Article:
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November 20, 2010

Watching the watchers

by Chris Kamel

Because of some vocal opposition, stem cell research is no stranger to controversy. Usually this comes in the form of protests or government lobbying, but Nature News is reporting the story of a group that is trying to discredit the scientists themselves.

The anonymous group, calling themselves Stem Cell Watch, has sent out emails calling into question published stem cell research and accusing authors of photo manipulation and fraud. Despite the anonymous accusations made outside the usual channels, the journals in question are looking into the matter and have found no evidence of wrongdoing and authors have been cleared. Allegations of fraud are no laughing matter and can be extremely damaging to a scientific career.

The scientific enterprise relies a great deal on trust - trust that researchers are reporting results truthfully, and trust that review and criticism is done in an honest way. Scrutiny and skepticism are essential to the process, but need to be done in good faith. Whether the Stem Cell Watch accusations are from a group with a particular stem cell agenda, or simply the result of overzealous students is unclear, what is clear is that they were neither accurate nor helpful. As UK stem cell researcher Robin Lovell-Badge puts it, "Although we don't want fraudulent work to be published, this group does not seem to have the skill or knowledge to make a fair assessment."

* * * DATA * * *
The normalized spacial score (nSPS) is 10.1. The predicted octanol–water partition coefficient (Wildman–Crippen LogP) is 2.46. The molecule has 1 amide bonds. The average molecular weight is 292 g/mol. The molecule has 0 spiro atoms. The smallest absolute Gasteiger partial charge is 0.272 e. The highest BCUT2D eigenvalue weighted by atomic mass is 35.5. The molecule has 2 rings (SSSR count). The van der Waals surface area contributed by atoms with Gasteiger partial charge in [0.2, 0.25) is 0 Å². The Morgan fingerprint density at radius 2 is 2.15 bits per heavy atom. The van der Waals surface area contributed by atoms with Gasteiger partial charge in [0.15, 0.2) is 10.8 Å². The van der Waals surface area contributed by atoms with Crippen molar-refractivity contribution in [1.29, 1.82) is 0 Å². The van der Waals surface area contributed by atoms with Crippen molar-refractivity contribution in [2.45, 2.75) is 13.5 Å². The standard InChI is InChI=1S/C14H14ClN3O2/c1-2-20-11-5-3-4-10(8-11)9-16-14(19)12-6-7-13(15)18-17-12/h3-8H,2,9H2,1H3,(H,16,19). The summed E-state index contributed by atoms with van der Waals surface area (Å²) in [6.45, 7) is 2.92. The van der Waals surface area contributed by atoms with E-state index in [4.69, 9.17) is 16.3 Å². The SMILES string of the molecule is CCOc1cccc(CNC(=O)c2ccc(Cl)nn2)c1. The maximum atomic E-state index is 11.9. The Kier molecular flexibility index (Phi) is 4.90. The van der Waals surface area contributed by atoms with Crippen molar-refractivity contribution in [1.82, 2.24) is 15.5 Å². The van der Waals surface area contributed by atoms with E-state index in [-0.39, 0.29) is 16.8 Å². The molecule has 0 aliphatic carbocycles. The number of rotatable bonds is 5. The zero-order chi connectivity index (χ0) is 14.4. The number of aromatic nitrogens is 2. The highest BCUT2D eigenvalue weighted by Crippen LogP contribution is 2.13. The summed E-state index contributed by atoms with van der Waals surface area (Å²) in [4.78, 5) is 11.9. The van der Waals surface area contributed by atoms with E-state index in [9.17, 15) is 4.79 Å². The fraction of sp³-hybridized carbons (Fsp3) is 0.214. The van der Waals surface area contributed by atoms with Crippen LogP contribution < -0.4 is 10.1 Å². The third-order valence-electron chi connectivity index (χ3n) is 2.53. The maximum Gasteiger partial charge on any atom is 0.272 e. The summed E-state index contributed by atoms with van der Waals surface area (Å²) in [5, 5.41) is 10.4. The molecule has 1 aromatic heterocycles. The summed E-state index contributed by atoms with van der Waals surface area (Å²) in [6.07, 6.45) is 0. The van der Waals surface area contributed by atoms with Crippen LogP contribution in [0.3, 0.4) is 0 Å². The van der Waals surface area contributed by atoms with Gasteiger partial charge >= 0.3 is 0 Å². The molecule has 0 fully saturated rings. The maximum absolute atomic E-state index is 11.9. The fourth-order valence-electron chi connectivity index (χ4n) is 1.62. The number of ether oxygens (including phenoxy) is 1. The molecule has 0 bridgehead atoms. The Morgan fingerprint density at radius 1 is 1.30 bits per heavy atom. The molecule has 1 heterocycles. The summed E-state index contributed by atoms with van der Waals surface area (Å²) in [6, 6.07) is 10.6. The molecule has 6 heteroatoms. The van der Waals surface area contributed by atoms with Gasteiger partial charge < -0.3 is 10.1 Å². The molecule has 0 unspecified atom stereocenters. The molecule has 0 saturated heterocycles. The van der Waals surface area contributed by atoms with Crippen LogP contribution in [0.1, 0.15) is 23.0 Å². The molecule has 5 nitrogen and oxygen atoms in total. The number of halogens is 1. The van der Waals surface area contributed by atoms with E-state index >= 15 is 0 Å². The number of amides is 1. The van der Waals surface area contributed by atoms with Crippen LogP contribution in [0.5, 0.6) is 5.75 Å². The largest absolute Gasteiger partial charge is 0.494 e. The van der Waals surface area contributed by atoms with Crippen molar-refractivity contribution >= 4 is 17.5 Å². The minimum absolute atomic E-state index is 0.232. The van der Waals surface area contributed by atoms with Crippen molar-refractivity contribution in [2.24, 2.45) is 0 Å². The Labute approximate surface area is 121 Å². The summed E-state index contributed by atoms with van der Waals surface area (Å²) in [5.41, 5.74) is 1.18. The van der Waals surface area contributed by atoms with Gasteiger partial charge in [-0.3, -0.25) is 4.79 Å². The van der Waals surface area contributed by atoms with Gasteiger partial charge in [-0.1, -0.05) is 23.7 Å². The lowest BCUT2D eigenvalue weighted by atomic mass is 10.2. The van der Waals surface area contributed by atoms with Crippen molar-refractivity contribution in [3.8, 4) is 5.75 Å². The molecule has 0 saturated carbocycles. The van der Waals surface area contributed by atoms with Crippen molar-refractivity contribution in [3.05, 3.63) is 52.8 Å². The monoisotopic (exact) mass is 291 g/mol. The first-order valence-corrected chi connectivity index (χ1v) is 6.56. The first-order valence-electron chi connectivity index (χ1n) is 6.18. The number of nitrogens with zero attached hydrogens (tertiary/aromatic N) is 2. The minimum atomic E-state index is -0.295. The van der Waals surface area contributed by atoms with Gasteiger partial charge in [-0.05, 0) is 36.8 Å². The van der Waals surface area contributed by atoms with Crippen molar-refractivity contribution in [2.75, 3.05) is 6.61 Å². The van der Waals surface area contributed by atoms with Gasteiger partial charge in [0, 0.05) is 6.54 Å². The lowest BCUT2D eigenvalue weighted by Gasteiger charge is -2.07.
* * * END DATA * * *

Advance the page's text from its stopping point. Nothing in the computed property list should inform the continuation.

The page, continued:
This kind of uninformed criticism and indiscriminant accusation works against the interests of open and trustworthy science. It also highlights the need for good stem cell research (and science in general) resources to counter this type of misinformation. We shouldn't need watchdog groups for the watchdog groups.

Stem Cell Watch is not associated with the The International Cellular Medicine Society website of the same name.



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